before blue ignites, burning
away blanketing stratus.

Owl posts boundary
of palmetto and marsh, this sponge
called ground, called dirt
called land of our bones, flowering
giants of magnolia, flowering candles
of pine, heavy with resin, palms shade
the estuaries of our eyes.

Unstitched in a hard, wave levelling wind,
as if hands could dig a hole in sea
or gulls unbolt the carapace
of moon as constellations spark
on our fingertips. We abandon
structure, every house a bone
framing of pain and sorrow.

Our tongue is wind laced with gull
and tern, thunder off the Gulf,
as mockingbird borrows song
so do we, there is no supplication
in cypress or oak, no more complete
embrace than the girdling
of lightning.

We await birds, not yet fledged,
anticipation of flight wedged
in the ribs, we are tangled in fox grape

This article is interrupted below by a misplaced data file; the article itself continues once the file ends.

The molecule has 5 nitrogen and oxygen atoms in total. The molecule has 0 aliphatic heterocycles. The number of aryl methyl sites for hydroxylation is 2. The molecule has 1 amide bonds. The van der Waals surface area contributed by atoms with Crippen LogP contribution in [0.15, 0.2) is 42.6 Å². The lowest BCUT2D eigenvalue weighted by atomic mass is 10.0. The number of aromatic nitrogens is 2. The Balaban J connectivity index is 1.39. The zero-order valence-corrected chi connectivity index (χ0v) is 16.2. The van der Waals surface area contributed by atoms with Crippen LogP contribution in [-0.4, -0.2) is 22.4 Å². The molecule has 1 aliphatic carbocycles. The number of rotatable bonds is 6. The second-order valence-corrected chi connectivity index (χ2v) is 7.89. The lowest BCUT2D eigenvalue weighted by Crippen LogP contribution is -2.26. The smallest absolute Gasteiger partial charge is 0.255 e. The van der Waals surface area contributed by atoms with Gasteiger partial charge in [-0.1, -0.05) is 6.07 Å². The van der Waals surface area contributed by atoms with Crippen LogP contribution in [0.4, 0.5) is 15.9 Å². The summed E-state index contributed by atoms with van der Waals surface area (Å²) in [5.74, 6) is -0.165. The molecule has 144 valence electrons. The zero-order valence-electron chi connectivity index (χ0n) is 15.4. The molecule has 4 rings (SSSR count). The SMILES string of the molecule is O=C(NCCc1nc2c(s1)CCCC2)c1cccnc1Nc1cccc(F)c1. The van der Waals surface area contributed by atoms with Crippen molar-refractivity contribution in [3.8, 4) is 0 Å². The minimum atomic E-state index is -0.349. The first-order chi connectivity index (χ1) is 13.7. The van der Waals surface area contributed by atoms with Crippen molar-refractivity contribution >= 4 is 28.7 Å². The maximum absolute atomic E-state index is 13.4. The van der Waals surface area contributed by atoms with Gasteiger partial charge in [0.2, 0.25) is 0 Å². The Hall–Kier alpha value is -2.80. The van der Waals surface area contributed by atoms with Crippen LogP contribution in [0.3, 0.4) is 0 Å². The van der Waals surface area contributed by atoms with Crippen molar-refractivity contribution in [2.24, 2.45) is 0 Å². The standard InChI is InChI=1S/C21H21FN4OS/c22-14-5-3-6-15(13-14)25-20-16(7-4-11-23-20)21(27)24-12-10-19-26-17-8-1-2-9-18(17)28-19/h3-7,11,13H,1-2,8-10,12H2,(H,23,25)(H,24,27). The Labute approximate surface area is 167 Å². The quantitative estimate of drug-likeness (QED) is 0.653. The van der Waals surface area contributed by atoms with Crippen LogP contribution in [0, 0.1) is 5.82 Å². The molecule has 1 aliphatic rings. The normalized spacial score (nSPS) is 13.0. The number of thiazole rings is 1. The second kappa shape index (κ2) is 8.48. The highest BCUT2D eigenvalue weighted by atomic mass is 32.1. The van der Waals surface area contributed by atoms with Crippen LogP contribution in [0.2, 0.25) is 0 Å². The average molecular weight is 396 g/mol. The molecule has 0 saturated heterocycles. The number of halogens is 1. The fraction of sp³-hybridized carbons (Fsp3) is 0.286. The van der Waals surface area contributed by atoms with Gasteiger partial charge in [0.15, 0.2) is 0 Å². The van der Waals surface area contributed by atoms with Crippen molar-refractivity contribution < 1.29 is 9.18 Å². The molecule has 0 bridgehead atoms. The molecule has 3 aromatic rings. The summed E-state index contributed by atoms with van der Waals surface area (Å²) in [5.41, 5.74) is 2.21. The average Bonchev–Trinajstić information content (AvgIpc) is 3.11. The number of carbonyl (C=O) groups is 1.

and thorn, we contain shade, our roots
reach limestone, you pressed birdsong
to my lips, cicadas paused, the deep breath
that must be remembered.

Hand fluttering, not yet ready to stretch
into wing or the vowels that undulate
between our names, brackish waters
ebb and return, whoever falls first
in these flatwoods and bays of palmetto
will be there to cushion the other
falling, cicadas singing, fern
shrouded, subsiding into sand.

Peach Delphine is a queer poet from Tampa, Florida. Former cook infatuated with what remains of the undeveloped Gulf coast. Can be found on Twitter @PeachDelphine

Image via Pixabay

The Innocents – Angela Russo

The little boy’s toy
green dinosaur
on the floor with its